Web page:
N.T Wright’s Pauline Perspectives– Part One

My friend and colleague Tom Wright now has two new big books on Paul coming out, the first is a collection of his many essays on Paul over the last 35 years (640 pages, out with SPCK first) and the second is his magnum opus on Paul (which we will deal with in due course). Since these essays are mostly all previously published, I thought it would be helpful to do a dialogue with Tom on some of their major themes and trajectories in a several part series. Here is his response to my first question–

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Ben: A very long time ago (B.C. in fact— before computer! 1978), I met you for the first time in Cambridge, at a Tyndale House session. You were presenting a paper on St. Paul and the Law. It seems like this is a subject that has fascinated and stimulated you throughout your career, and now your new Pauline Perspectives volume sort of proves this point. Why has this been a theme that you have returned to over and over again? What about it do you find so significant when it comes to the thought world of early Christianity?

Tom: From my earliest puzzling over Paul, at undergraduate level, I was struck by the vehemence with which some expositors took the line that ‘Christ is the END of the law’, meaning with that to sweep away not only the Old Testament but also all effective Christian moral reasoning. That isn’t an exaggeration; I recall one guest speaker at my seminar, challenged about his moral relativism on the basis of the Ten Commandments, replying, ‘Ah, but since then Christ has come, and Christ is the end of the law’. More recently, a senior NT scholar responded to my proposal that for Paul the unity and holiness of the church was central by suggesting that to emphasise ‘holiness’ was to fly in the face of Paul’s rejection of the law. From the first time I met this kind of thing I knew in my bones it wouldn’t do, exegetically or theologically never mind pastorally — and remember that all my adult life I have been involved in various kinds of pastoral work.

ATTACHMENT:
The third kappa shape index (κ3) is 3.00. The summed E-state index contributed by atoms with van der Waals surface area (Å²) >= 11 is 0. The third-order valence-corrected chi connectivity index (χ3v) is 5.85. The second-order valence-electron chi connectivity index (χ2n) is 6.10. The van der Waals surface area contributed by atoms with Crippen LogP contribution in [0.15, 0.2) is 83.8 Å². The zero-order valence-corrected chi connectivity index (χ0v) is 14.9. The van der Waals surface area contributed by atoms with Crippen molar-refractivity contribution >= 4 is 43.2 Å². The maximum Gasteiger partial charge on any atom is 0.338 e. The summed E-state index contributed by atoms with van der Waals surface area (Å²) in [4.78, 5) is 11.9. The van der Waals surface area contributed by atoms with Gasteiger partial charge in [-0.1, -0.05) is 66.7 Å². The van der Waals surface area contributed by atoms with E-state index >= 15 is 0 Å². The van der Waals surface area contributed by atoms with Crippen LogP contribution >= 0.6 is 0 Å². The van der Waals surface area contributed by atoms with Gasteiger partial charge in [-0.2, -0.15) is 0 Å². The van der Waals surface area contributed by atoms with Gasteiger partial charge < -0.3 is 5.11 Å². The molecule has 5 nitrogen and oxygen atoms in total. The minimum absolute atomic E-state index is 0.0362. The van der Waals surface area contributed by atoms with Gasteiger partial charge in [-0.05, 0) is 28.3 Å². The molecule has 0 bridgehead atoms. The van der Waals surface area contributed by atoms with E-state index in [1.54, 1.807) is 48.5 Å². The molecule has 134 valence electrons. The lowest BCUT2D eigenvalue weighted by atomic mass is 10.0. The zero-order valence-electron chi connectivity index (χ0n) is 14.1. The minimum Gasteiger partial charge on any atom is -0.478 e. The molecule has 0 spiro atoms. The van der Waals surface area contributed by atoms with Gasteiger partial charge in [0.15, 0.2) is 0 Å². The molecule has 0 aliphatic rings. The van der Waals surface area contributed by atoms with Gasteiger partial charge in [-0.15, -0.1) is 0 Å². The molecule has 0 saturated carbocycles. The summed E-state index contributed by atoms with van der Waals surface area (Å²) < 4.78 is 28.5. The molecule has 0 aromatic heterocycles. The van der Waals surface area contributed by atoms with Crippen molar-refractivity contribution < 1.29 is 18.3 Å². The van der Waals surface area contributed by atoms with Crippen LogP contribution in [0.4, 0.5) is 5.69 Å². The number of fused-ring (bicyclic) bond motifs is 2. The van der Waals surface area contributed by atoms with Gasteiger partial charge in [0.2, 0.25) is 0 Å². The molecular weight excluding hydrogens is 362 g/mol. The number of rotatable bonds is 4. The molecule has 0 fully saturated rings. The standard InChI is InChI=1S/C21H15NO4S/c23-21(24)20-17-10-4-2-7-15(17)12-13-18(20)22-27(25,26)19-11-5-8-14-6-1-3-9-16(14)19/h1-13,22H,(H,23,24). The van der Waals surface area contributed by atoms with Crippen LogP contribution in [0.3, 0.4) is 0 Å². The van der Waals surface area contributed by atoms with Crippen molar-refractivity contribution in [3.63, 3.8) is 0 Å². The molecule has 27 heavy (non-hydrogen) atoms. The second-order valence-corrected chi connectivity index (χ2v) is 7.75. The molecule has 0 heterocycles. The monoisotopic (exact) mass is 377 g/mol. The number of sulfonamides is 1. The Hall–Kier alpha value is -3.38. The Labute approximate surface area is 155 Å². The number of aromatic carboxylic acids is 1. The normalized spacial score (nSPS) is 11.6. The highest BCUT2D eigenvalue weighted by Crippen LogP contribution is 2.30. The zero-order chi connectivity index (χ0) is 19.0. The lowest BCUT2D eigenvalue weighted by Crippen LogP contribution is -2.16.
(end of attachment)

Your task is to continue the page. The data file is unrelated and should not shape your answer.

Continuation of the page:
But if that was how I ‘got in’ to the whole area, it quickly became fascinating in and of itself. I soon discovered, through studying the Reformers as part of my degree, that there was a major cleavage here between Luther and Calvin, and it was clear to me that Calvin gave the far more theologically robust account of the law. Equally, the best Calvinist expositors — I’m thinking of Charles Cranfield, for instance — couldn’t give a (to me) satisfactory account of Galatians. The whole thing needed reframing. At the intellectual level, it was like a crossword puzzle or a Su Doku that just wouldn’t come out right and I realised that there were some fundamental mistakes underlying all the problems. This was one of the contributory causes of my going back in much more depth to the second-temple Jewish background, and my attempt to reframe all the questions in real-time first-century issues has, I believe, basically solved the problem, though of course Paul’s writing is often so telegraphic and compressed that all expositors have to ‘fill in the blanks’ where he leaps over things he takes for granted, and so there will always be room for debate . . . But what’s going on in ‘Paul and the Law’, obviously, is a major point of tension and transition within the world of ancient Judaism, precipitated by the death and resurrection of Jesus, and for that reason it is one of the classic challenges to anyone trying to give an account of that explosive moment — as well as containing vital elements for both evangelistic and pastoral strategy and practice…